I often hear from people distraught about some area of their jiu-jitsu lagging behind.
It might be their sweeps from the closed guard, their submissions from side mount, their escapes from rear mount, or their butterfly guard passes, but in that that one specific area they’re just not as good at as they should be.
Here’s the thing though: there will ALWAYS be areas where you are lagging behind! (more…)
I’ve just put the most important video I’ve ever shot onto Youtube: Jiu-Jitsu for the Zombie Apocalypse.
A lot of people will tell you that jiu-jitsu will be useless when the Zombie Apocalypse hits. But those people have an agenda: usually they’re trying to sell you flamethrowers, or have stocks in the big arms companies. (more…)
After a ton of planning and working with video editors and Android app programers, I’m thrilled to announce that Submission Defense – the latest Grapplearts app for the Android platform – is finally ready!!
This app was designed with one single-minded purpose: to help you tap out much less often. (more…)
Some leglocks are simple, straight-ahead, super-effective submissions that should be in every grappler’s arsenal.
Other leglock attacks, by contrast, are super-complicated multi-step techniques. And once you actually manoeuvre everybody into place you’re left with something that resembles an octopus orgy: arms, legs, and other body parts tangled together in a giant Gordian knot. (more…)
Sometimes the best way to get better is simply to stop doing things wrong.
Over the years I’ve shot quite a few guerilla-style videos breaking down many of the most common mistakes that I see for different positions and submissions. (more…)
Should I attack the top or the bottom leg when doing a kneebar? New Question June 2006
When you are doing a kneebar, 90% of the time you will be on your side, attacking either the top or the bottom leg. Say you are attacking your opponent’s right leg with a kneebar: (more…)
The kneebar is one of my favorite submissions. But I studied it for years before it became a ‘go to’ move.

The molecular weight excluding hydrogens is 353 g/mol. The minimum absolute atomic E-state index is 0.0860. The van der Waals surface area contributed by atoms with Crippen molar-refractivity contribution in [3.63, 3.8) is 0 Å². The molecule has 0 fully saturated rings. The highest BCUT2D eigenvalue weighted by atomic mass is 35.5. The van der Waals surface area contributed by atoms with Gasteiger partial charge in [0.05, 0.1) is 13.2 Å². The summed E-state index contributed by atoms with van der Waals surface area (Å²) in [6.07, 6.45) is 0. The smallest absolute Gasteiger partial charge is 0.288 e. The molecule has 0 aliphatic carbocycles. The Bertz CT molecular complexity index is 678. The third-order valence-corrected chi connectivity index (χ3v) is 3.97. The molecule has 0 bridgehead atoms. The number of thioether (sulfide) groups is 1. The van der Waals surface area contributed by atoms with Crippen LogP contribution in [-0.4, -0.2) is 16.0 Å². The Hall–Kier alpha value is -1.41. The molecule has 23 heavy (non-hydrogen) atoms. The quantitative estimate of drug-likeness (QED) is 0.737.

Some of my major leglocking influences includede Erik Paulson, Oleg Taktarov and Marcus Soares. Each of these teachers contributed important pieces of the puzzle. (more…)
In grappling, sometimes a submission can be more than just a submission.
Let me explain…
There is no shortage of different submission attacks from the bottom position. (more…)
Are there any submissions out there that you just can’t finish? You can set it up, lock it on, and strain for all you’re worth, but your opponent just won’t tap out?
It happens all the time. In fact, I’m not immune either. (more…)
I consider the kneebar to be the king of leg submissions: you are attacking one of the largest joints in the body and demonstrating mastery over your opponent. Unlike heelhooks and toeholds, which often have to be applied gently in training to avoid injury, a successful kneebar leaves no doubt or debate as to its effectiveness. The kneebar is a fairly safe submission when applied properly, but is also a potentially devastating lock.
Oleg Taktarov was one of the early pioneers in the UFC. Coming from a sambo background he had a very distinctive skill set.
And nobody had more heart!!
I’m delighted that Oleg recently stepped back into the cage and defeated Mark Kerr with a kneebar, which has always been one of Oleg’s signature moves. Oleg was very influential on my leglock game development (more…)
Grappling uses muscles that don’t normally get a lot of attention in the gym. As evidence of this I’ll point to the muscle soreness in unexpected places that otherwise fit people experience when they grapple hard for the first time. (more…)
Many Jiu-jitsu schools discourage, and even disallow, the use of leglocks while sparring. They argue that leglocks are a ‘cheap’ technique, and/or are unsafe, and/or prevent you from developing a good guard passing game.
I respectfully disagree. (more…)